Their population, now pegged at something like 50,000 animals along our coast, has a big enough appetite to take a huge chunk out of a struggling population like herring. They also seem to be very disruptive to fish like cod that are being forced out of historic spawning areas, so even if the herring make it back, these groundfish might remain depleted and departed.
These are the kind of things we worry about but don’t know about – not yet.
What we do know is that the ocean has amazing power to generate and regenerate. That gives us plenty of hope that as we take this big step, and no longer break the rhythm and beat of things that have been going on for longer than any of us can imagine, life in all its complexity will come back.
And on that note, bring on the herring!
here to help make sure needed protections become law.
October 30 is the final Meet the Fleet of 2019 – don’t miss out! This event is guaranteed to deepen your appreciation of Cape Cod's fresh local seafood. Hear from guest fishermen about what's in season and how it is harvested, while local chef Ted Mahoney of Mahoney’s Atlantic Bar & Grill offers cooking tips, tastes and recipes. Event begins at 5 p.m. at the Fishermen’s Alliance, 1566 Main Street, Chatham.Register.
October is a busy month for us. We are hosting the
Chatham Chamber of Commerce's after hours connect at 5 p.m, on Oct. 2. Click
here to register. And on October 10 we will be at Seafood Day at State House. The purpose of Seafood Day is to ensure that legislators, state officials and any members of the public who may be visiting the State House gain a deep understanding of:
The diversity of fish species caught and landed in Massachusetts waters: the economic benefit of the seafood industry to the Commonwealth and the heroism of the fishermen who bring us this sustainable bounty.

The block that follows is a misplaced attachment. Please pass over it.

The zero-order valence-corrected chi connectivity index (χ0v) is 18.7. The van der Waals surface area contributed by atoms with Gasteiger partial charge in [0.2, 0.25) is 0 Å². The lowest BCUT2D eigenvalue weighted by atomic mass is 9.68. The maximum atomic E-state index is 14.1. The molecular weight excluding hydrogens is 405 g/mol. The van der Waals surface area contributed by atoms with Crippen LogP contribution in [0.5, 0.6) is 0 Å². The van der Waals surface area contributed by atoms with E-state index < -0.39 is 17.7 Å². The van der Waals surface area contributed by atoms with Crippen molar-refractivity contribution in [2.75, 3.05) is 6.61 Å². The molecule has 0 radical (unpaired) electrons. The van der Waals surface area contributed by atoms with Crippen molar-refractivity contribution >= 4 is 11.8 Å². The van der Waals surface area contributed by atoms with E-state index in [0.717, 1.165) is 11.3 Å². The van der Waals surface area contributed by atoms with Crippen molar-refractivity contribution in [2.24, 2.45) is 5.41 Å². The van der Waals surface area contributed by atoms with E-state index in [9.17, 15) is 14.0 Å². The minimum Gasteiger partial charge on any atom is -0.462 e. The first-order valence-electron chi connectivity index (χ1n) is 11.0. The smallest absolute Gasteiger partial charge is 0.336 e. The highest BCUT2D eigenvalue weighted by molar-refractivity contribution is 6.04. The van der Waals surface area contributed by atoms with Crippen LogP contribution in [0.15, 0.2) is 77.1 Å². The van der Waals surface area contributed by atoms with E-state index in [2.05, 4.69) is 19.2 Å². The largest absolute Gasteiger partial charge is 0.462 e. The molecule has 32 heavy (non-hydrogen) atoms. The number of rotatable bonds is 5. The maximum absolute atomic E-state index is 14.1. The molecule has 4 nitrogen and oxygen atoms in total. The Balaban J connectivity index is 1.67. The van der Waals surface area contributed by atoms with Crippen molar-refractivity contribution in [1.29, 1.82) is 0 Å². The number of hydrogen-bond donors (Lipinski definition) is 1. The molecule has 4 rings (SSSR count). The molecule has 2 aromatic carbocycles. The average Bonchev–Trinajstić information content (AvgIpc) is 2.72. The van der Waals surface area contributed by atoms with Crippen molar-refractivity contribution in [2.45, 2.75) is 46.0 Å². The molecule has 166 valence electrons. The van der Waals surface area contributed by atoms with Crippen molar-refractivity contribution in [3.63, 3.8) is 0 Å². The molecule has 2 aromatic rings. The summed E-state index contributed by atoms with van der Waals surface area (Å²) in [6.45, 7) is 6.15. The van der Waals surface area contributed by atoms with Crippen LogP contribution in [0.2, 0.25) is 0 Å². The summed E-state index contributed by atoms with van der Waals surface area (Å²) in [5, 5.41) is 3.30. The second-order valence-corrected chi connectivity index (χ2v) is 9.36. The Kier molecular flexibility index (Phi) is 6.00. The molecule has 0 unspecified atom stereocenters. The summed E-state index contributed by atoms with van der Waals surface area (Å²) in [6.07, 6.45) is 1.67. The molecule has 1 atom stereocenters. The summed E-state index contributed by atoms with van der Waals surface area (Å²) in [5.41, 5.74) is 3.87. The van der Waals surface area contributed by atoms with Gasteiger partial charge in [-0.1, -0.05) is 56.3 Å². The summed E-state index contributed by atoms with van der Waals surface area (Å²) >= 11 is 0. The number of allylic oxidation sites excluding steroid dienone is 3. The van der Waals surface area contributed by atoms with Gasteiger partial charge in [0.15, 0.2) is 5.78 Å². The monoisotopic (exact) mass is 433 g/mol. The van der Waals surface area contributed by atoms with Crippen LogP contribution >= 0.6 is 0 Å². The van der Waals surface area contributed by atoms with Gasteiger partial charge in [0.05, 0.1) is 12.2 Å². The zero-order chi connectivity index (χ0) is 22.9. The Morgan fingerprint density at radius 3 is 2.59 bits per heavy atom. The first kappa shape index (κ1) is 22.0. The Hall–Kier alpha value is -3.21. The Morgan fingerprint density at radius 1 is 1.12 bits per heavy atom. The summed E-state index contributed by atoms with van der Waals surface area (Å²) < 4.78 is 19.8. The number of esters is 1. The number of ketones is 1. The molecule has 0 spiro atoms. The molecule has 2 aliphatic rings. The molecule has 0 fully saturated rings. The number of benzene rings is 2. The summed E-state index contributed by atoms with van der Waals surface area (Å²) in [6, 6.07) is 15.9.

What does it mean to be in the
Fishermen Friends Society? Monthly giving is a convenient way to support the Fishermen’s Alliance throughout the year with automatic, recurring contributions. By making a monthly gift of any amount, you'll be joining The Fishermen Friends Society. Enjoy benefits like special invitations to exclusive events, outings and meetings, receiving the inside scoop with donor newsletters, recognition in our annual report, and more. Start your contribution today with $10 - $50 a month, no gift is too small.
“fishy swag” and
shop to support! Visit our merchandise online store to place your order today and receive it in the mail within a week.
On the Water
Ever wonder how a boat, or a fish, got its name? Want the word on what people are catching --- or how to cook it?
Fishing nets were designed for one purpose: to catch fish. But one woman who loved a fisherman, and loved a town with a face to the sea, saw beauty in the lines. She asked the men who made their living from nets they hung on tall hickory poles if she could use the mesh for a different purpose. When they acquiesced she started fashioning dresses, hats and gloves. Her fishnet fashion became known across the world, worn by movie stars and royalty.
Here is “Tiny” Worthington’s Truro story, told in her daughter’s words, with help from